The plan hit an unexpected roadblock in June when the building’s fifth-largest tenant exercised its early termination rights for its leases expiring May 31, 2029, opting to vacate the building on May 31, 2024.

Browne says the manager is now in talks with a “large tenant” that could surpass the vacant space at Plaza. “[It] would likely result in us reshuffling where we put Flex by JLL in Plaza.” In the meantime, Flex by JLL has paused the partnership.

Have WeWork’s financial pressures cast doubt on the viability of co-working spaces? Browne thinks the co-working operator faces “legacy problems” separate from the sector.

WeWork is MUST’s largest co-working tenant, occupying some 47,000 sq ft in Capitol, a 29-storey building in California. Co-working spaces represent just 2% of MUST’s total occupancy, with WeWork representing 1%.

WeWork’s consolidated revenue for 1HFY2023 ended June was up 7% y-o-y. “That’s a sign of tenant demand,” says Browne. “[WeWork’s problem is] a classic asset-liability mismatch that we’ve seen [repeatedly] in financial history.”

Quarz’s open letter a mystery

It was strange that Quarz Capital Asia published an open letter on the proposed Mirae transaction in April, given that the hedge fund presently does not hold any units in MUST.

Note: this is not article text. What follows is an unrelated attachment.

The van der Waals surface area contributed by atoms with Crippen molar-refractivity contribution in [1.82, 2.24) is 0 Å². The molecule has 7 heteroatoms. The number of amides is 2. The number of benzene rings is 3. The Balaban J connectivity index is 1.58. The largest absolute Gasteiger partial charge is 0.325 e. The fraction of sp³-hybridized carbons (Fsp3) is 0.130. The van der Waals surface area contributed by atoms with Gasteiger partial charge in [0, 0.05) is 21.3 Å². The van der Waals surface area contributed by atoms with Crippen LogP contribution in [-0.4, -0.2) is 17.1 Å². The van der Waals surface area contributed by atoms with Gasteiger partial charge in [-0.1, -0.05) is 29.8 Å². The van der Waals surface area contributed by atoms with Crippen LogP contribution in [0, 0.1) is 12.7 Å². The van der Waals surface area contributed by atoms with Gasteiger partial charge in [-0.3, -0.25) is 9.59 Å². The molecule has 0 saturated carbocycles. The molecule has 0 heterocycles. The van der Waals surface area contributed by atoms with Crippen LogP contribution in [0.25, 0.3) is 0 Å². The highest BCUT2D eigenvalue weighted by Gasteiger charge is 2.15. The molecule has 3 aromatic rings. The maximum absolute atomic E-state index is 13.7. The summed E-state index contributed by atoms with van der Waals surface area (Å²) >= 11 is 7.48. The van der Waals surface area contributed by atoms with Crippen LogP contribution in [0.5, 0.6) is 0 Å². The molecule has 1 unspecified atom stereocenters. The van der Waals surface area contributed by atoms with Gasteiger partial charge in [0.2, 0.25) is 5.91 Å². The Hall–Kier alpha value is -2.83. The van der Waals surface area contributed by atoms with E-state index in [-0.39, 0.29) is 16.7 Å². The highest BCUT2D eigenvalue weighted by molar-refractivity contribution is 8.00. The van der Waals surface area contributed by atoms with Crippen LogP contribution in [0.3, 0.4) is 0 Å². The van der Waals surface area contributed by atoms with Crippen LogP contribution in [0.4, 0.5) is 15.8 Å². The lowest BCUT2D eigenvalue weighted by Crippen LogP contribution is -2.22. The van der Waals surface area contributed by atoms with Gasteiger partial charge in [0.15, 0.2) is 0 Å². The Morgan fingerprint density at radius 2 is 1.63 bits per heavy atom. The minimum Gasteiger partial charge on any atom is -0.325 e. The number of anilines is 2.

This was confirmed by the deputy CEO of the manager, Caroline Fong, at the Aug 14 briefing.

Quarz is an activist hedge fund investor; it is a mystery to market watchers why it issued an open letter on MUST.

Unitholders breathed a sigh of relief when MUST’s manager announced that the Mirae offer — which included a sale of the manager and a preferred placement that would dilute unitholders significantly — had lapsed.

MUST’s issue has been “a valuation problem that has caused the gearing problem, that has caused a breach, where we are today”, says Fong. “Being internalised or not will not solve our problem, [which] is right in front of us today.”